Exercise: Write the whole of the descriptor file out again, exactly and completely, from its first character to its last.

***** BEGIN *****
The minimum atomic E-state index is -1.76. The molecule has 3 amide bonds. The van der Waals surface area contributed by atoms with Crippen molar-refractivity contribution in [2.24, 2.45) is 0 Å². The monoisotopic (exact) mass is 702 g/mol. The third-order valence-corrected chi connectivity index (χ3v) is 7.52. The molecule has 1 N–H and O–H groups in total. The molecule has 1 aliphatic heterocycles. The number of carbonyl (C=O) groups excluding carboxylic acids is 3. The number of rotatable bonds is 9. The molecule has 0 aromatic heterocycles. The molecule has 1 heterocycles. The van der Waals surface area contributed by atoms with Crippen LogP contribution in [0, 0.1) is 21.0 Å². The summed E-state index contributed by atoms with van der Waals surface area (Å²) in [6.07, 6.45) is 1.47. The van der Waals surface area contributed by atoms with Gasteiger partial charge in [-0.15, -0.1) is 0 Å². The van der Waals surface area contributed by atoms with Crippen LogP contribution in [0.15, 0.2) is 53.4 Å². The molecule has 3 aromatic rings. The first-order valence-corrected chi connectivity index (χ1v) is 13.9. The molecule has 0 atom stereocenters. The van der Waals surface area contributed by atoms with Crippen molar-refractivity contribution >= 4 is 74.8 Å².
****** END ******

The minimum atomic E-state index is -1.76. The molecule has 3 amide bonds. The van der Waals surface area contributed by atoms with Crippen molar-refractivity contribution in [2.24, 2.45) is 0 Å². The monoisotopic (exact) mass is 702 g/mol. The third-order valence-corrected chi connectivity index (χ3v) is 7.52. The molecule has 1 N–H and O–H groups in total. The molecule has 1 aliphatic heterocycles. The number of carbonyl (C=O) groups excluding carboxylic acids is 3. The number of rotatable bonds is 9. The molecule has 0 aromatic heterocycles. The molecule has 1 heterocycles. The van der Waals surface area contributed by atoms with Crippen LogP contribution in [0, 0.1) is 21.0 Å². The summed E-state index contributed by atoms with van der Waals surface area (Å²) in [6.07, 6.45) is 1.47. The van der Waals surface area contributed by atoms with Gasteiger partial charge in [-0.15, -0.1) is 0 Å². The van der Waals surface area contributed by atoms with Crippen LogP contribution in [0.15, 0.2) is 53.4 Å². The molecule has 3 aromatic rings. The first-order valence-corrected chi connectivity index (χ1v) is 13.9. The molecule has 0 atom stereocenters. The van der Waals surface area contributed by atoms with Crippen molar-refractivity contribution >= 4 is 74.8 Å².